MONTGOMERY, Ala. (AP) — A three-judge panel refused Monday to pause an order to draw new congressional districts in Alabama while the state pursues another round of appeals to the U.S. Supreme Court.

The judges rejected Alabama’s request to stay the ruling, which found the state diluted the voting strength of Black residents and ordered a special master to draw new lines.

Alabama is expected to appeal the decision to the U.S. Supreme Court, seeking to put the order on hold.

The three judges last week said they will step in and oversee the drawing of new congressional lines after Alabama lawmakers refused to create a second district where Black voters at least came close to comprising a majority, as suggested by the court. The judges ordered a court-appointed special master to submit three proposed maps by Sept. 25.

The judges, in rejecting Alabama’s request for a stay, said state voters should not have to endure another congressional election under an “unlawful map.”

“We repeat that we are deeply troubled that the State enacted a map that the Secretary readily admits does not provide the remedy we said federal law requires. And we are disturbed by the evidence that the State delayed remedial proceedings but did not even nurture the ambition to provide that required remedy,” the judges wrote.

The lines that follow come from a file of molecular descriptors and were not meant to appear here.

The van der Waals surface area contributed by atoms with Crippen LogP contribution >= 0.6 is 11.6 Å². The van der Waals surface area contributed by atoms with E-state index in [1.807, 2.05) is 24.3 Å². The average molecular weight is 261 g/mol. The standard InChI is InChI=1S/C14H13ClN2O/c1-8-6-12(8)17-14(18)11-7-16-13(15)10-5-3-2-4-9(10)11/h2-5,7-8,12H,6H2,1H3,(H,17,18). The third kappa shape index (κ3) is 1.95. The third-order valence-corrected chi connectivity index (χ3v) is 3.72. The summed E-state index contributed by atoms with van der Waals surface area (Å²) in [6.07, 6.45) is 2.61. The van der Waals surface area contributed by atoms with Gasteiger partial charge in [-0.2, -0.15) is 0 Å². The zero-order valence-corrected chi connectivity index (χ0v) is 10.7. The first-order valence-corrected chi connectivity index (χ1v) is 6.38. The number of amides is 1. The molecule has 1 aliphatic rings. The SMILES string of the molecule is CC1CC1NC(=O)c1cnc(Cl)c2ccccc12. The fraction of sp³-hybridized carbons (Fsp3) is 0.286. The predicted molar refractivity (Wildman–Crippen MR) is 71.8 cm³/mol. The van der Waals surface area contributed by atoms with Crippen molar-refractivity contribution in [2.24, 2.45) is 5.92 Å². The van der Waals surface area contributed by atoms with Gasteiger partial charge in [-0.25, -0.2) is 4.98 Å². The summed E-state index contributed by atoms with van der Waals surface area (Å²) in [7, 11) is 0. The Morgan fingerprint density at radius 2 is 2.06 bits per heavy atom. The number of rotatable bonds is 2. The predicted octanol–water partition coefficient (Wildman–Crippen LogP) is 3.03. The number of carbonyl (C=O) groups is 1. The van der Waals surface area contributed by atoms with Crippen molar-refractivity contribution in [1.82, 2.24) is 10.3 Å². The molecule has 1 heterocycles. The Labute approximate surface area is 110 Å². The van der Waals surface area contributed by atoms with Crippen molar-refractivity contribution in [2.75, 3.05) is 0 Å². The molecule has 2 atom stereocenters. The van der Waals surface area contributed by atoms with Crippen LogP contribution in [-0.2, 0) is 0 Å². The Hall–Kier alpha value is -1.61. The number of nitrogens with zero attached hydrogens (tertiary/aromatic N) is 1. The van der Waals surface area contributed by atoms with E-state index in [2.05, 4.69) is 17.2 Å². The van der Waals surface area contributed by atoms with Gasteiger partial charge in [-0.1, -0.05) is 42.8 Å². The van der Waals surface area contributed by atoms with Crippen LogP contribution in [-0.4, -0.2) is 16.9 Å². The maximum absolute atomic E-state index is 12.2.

The Alabama attorney general’s office has indicated it will pursue the stay request to the Supreme Court. That filing could come as soon as Monday evening.

The Republican-controlled Alabama Legislature hastily drew new lines this summer after the U.S. Supreme Court in June upheld the panel’s finding that the map — that had one majority-Black district out of seven in a state where 27% of residents are Black — likely violated the U.S. Voting Rights Act.

The three-judge panel, in striking down Alabama’s map last year, said the state should have two districts where Black voters have an opportunity to elect their preferred candidates. Because of racially polarized voting in the state, that map would need to include a second district where Black voters are the majority or “something quite close,” the judges wrote.

Alabama lawmakers in July passed a new map that maintained a single majority-Black district and boosted the percentage of Black voters in another district, District 2, from about 30% to nearly 40%.